In the 1950s psychologist Solomon Asch conducted a series of experiments to investigate the extent to which social pressure from a majority group could affect a person to conform. Asch’s experiments were simple vision tests. A group of eight male college students were placed in a room, shown a card with a line segment on it, and then shown another card with three line segments labelled A, B, and C. One of the line segments on the second card was the same length as the line segment on the first card, while the other two line segments were clearly of a different length. Participants were asked to write down their answers and then give their answers aloud. Seems like a pretty straight forward experiment, but there was a twist.
Over the past 80 days, the US stock market has declined about 11%, and over the last 365 days, it is down about 1%. Foreign stock markets have declined about 9% over the last 80 days and are down about 10% for the last 365 days as well. The US bond market, typically a good hedge to the risk of stocks, hasn’t delivered much protection during the same time periods, being up about 1% in the last 80 days and down about 1% for the last 365 days.
Prior to the passing of the Tax Cut and Jobs Act (TCJA) in December of 2017 you likely enjoyed the tax deduction that came with your charitable contributions – no matter the size of the donation. If you lived in a state where you paid state income taxes and had high property taxes you were probably itemizing your deductions (See NJ, NY, CT, and MA – just to name a few).
Earlier this month I had the opportunity to attend the 29th annual SRI Conference in Colorado Springs, Colorado. The SRI Conference is the premier annual gathering of sustainable, responsible, and impact investment professionals working to direct the flow of investment capital toward a truly sustainable future.
Over the past few weeks the focus of our weekly posts has been on the volatility in the global equity market. We have sought to provide some insight into what’s driving global stocks lower and provide perspective on how frequently drawdowns like the one we are currently mired in occur. We hope these insights and perspectives have been valuable for you and helped to give you peace of mind.
It goes without saying, this has been a challenging year for investors. Every asset class has experienced significant loss at one point or another – International Equities, US Bonds, and recently, US Equities. As much as we say uncertainty and risk of loss is the cost of realizing long-term capital returns, times like this can make even the most rational long-term investor fear the future.
After a long stretch of relatively calm and steady stock market gains, volatility has reared its ugly head over the past four weeks. Last week we detailed how interest rates have contributed to the recent stock market slump. While interest rates may be the driving force behind the quick and dramatic drop in stock prices, there are other factors at play. Trade tensions between the U.S. and its global trade partners are running high. There is uncertainty around the upcoming midterm elections. There is nervousness as companies are beginning to announce third quarter earnings. Housing sales are starting to slow. Geopolitical pressures are mounting in light of the murder of Jamal Khashoggi in Saudi Arabia. All of these issues have played a role in the recent market volatility that has seen the S&P 500 decline in 15 of the 19 trading days in October.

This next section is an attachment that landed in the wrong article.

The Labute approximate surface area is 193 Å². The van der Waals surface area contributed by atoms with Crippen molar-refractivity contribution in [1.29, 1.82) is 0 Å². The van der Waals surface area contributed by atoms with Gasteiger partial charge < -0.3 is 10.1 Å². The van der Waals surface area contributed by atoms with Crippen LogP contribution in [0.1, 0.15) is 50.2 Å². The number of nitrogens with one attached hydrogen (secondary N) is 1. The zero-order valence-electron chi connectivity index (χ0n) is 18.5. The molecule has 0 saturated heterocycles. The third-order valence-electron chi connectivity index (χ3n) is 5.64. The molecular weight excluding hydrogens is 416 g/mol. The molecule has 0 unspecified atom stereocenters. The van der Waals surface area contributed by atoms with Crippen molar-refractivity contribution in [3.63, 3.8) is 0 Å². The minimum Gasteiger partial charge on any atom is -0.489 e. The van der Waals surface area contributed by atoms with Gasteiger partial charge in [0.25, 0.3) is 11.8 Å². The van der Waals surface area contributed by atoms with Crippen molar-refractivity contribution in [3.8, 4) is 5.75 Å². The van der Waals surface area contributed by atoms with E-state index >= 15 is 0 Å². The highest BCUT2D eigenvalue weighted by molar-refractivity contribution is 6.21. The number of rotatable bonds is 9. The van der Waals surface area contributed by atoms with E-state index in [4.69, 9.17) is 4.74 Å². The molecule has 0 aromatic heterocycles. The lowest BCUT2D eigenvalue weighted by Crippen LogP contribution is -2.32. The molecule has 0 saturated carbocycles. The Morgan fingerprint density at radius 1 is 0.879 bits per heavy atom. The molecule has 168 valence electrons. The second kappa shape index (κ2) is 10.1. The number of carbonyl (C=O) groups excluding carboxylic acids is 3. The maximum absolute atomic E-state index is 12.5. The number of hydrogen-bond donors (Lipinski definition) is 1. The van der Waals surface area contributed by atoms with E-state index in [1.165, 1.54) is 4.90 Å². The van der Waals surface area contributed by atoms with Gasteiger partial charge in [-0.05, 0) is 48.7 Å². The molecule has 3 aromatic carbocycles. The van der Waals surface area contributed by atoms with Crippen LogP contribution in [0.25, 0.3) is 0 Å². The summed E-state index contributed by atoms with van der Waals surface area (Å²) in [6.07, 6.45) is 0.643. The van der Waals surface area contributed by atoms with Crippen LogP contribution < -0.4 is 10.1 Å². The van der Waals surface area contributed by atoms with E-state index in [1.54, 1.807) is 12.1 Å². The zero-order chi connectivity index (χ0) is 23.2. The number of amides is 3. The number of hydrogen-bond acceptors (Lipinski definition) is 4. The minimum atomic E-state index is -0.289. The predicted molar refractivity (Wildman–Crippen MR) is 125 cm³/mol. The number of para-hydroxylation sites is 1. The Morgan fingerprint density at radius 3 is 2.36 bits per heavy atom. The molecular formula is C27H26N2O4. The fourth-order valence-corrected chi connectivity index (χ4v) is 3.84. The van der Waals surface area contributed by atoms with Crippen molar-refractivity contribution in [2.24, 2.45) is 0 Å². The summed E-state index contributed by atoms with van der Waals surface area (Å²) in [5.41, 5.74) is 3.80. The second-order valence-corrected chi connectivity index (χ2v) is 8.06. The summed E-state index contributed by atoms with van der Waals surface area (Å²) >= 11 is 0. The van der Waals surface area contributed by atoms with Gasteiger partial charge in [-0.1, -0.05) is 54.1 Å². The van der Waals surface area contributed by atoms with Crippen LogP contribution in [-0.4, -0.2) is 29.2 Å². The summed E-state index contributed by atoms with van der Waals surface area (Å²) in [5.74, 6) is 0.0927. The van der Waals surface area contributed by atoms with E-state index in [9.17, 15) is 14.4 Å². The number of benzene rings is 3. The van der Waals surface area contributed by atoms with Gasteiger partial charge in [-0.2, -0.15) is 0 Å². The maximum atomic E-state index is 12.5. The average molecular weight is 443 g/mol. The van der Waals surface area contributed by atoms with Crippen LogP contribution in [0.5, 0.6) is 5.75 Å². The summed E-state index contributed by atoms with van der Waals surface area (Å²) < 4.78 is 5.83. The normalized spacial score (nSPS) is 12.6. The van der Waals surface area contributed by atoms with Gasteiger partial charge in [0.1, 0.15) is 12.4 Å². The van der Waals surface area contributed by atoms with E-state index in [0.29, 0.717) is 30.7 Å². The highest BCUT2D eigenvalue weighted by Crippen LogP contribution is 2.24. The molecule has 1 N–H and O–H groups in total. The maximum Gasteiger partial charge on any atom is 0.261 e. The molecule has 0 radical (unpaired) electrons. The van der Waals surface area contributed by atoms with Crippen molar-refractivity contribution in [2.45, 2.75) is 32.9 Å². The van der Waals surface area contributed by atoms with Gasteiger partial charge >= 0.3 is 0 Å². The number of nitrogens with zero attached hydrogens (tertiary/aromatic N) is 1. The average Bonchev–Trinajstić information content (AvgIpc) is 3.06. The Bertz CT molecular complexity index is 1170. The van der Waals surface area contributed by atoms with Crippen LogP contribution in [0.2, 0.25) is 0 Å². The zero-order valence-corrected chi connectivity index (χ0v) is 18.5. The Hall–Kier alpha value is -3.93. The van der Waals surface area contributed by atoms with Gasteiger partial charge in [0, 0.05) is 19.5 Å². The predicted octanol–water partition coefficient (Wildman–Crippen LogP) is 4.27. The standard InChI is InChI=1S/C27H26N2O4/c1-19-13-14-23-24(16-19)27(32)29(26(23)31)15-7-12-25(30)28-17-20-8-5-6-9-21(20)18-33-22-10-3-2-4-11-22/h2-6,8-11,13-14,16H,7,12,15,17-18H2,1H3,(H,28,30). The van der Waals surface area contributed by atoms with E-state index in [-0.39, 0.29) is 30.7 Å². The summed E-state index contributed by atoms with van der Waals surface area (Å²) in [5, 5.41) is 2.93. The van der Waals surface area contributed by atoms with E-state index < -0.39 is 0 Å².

Last year, there were eight trading days where the S&P 500 moved up or down by at least one percent. So far this year, there have been forty-one such trading days. Further, five of the last eight trading sessions have seen the S&P 500 move up or down by at least one percent. With the recent volatility in the stock market has some asking what’s next for the stock market and the U.S. economy.
Last Wednesday, October 10th, U.S. stocks suffered their worst losses in eight months. The Dow Jones Industrial Average declined 3.2% and the S&P 500 declined 3.3%, both notching their worst losses since February 8th. The S&P 500 also posted its first six-day losing streak since November 2016, although a bounce back on Friday stopped that slide.
At HIGHLAND, we continue to support the efforts by our staff to develop personally and professionally. We have a commitment to providing excellent service and guidance to clients. Each member of our team has an intellectual curiosity and belief that what they do really matters to our clients’ lives. With this in mind, we have some exciting news to share about the HIGHLAND team.
This past quarter was filled with notable events and anniversaries. At the market’s close on August 22nd, the S&P 500 bull market became the longest ever. The S&P 500 managed to avoid a decline of 20% or more on a closing basis for 3,453 calendar days, a streak that began in March 2009 following the Great Recession. This current bull market surpassed the previous longest bull market that lasted from 1990 to 2000. Since that point, the S&P 500 has continued to reach new all-time highs. It’s ironic that we celebrated the longest running bull market nearly10-years removed from the collapse of Lehman Brothers on September 15, 2008 that shook the financial markets and preceded the Global Financial Crisis. It may feel like a lifetime ago, but we are not far removed from that historic event.
Over the recent past, more individuals have been taking advantage of Health Savings Accounts (HSAs) offered in tandem with high deductible health plans (HDHPs). It is estimated that deposits into HSAs will increase by 22% to $53.2 billion from 2017 to 2018 with direct employer relationships being the leading driver of new account growth.